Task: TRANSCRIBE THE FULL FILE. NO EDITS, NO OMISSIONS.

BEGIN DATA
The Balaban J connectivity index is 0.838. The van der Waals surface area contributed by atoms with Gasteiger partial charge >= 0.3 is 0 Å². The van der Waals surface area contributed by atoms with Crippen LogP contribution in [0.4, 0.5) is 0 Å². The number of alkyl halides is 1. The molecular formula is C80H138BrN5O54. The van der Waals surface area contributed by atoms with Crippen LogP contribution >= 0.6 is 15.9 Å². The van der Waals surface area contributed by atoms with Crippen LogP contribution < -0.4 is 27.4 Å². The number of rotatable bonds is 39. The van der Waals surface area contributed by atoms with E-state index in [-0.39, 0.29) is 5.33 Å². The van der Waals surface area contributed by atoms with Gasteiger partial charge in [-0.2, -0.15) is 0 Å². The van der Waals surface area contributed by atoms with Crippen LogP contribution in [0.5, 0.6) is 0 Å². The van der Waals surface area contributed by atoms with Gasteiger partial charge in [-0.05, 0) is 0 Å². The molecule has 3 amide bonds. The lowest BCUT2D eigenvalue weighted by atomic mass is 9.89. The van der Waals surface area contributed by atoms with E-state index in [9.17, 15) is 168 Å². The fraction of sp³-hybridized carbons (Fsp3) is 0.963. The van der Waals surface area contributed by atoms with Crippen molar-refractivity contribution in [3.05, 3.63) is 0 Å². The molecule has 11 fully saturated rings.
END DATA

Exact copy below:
The Balaban J connectivity index is 0.838. The van der Waals surface area contributed by atoms with Gasteiger partial charge >= 0.3 is 0 Å². The van der Waals surface area contributed by atoms with Crippen LogP contribution in [0.4, 0.5) is 0 Å². The number of alkyl halides is 1. The molecular formula is C80H138BrN5O54. The van der Waals surface area contributed by atoms with Crippen LogP contribution >= 0.6 is 15.9 Å². The van der Waals surface area contributed by atoms with Crippen LogP contribution < -0.4 is 27.4 Å². The number of rotatable bonds is 39. The van der Waals surface area contributed by atoms with E-state index in [-0.39, 0.29) is 5.33 Å². The van der Waals surface area contributed by atoms with Gasteiger partial charge in [-0.2, -0.15) is 0 Å². The van der Waals surface area contributed by atoms with Crippen LogP contribution in [0.5, 0.6) is 0 Å². The van der Waals surface area contributed by atoms with Gasteiger partial charge in [-0.05, 0) is 0 Å². The molecule has 3 amide bonds. The lowest BCUT2D eigenvalue weighted by atomic mass is 9.89. The van der Waals surface area contributed by atoms with E-state index in [9.17, 15) is 168 Å². The fraction of sp³-hybridized carbons (Fsp3) is 0.963. The van der Waals surface area contributed by atoms with Crippen molar-refractivity contribution in [3.05, 3.63) is 0 Å². The molecule has 11 fully saturated rings.